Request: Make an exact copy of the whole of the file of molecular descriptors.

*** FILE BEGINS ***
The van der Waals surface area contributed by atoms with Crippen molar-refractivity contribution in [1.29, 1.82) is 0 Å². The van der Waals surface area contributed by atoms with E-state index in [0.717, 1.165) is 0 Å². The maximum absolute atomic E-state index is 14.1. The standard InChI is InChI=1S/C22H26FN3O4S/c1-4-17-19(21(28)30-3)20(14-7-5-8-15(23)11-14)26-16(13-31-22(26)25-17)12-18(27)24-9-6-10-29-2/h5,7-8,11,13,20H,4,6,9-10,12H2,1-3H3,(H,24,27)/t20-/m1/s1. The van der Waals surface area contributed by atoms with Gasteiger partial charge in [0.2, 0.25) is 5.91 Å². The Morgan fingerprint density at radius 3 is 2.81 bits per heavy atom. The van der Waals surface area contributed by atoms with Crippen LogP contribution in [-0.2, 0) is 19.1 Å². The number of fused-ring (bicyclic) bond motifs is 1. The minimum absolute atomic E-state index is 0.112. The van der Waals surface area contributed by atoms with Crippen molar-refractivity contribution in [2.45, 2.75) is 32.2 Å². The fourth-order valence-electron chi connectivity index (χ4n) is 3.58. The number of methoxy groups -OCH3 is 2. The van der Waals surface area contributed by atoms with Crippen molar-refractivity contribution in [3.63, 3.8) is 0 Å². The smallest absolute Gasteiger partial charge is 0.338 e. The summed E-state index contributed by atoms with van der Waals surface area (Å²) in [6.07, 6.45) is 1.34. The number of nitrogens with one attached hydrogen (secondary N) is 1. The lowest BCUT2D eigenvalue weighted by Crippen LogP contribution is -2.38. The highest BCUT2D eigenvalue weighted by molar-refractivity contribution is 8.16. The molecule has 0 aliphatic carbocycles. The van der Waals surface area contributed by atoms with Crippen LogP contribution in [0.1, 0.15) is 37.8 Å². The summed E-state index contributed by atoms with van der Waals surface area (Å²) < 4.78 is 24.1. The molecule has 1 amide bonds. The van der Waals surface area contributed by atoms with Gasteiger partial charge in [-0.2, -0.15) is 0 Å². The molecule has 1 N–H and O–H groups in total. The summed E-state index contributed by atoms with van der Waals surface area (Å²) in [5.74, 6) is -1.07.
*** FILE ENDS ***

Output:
The van der Waals surface area contributed by atoms with Crippen molar-refractivity contribution in [1.29, 1.82) is 0 Å². The van der Waals surface area contributed by atoms with E-state index in [0.717, 1.165) is 0 Å². The maximum absolute atomic E-state index is 14.1. The standard InChI is InChI=1S/C22H26FN3O4S/c1-4-17-19(21(28)30-3)20(14-7-5-8-15(23)11-14)26-16(13-31-22(26)25-17)12-18(27)24-9-6-10-29-2/h5,7-8,11,13,20H,4,6,9-10,12H2,1-3H3,(H,24,27)/t20-/m1/s1. The van der Waals surface area contributed by atoms with Gasteiger partial charge in [0.2, 0.25) is 5.91 Å². The Morgan fingerprint density at radius 3 is 2.81 bits per heavy atom. The van der Waals surface area contributed by atoms with Crippen LogP contribution in [-0.2, 0) is 19.1 Å². The number of fused-ring (bicyclic) bond motifs is 1. The minimum absolute atomic E-state index is 0.112. The van der Waals surface area contributed by atoms with Crippen molar-refractivity contribution in [2.45, 2.75) is 32.2 Å². The fourth-order valence-electron chi connectivity index (χ4n) is 3.58. The number of methoxy groups -OCH3 is 2. The van der Waals surface area contributed by atoms with Crippen molar-refractivity contribution in [3.63, 3.8) is 0 Å². The smallest absolute Gasteiger partial charge is 0.338 e. The summed E-state index contributed by atoms with van der Waals surface area (Å²) in [6.07, 6.45) is 1.34. The number of nitrogens with one attached hydrogen (secondary N) is 1. The lowest BCUT2D eigenvalue weighted by Crippen LogP contribution is -2.38. The highest BCUT2D eigenvalue weighted by molar-refractivity contribution is 8.16. The molecule has 0 aliphatic carbocycles. The van der Waals surface area contributed by atoms with Crippen LogP contribution in [0.1, 0.15) is 37.8 Å². The summed E-state index contributed by atoms with van der Waals surface area (Å²) < 4.78 is 24.1. The molecule has 1 amide bonds. The van der Waals surface area contributed by atoms with Gasteiger partial charge in [-0.2, -0.15) is 0 Å². The molecule has 1 N–H and O–H groups in total. The summed E-state index contributed by atoms with van der Waals surface area (Å²) in [5.74, 6) is -1.07.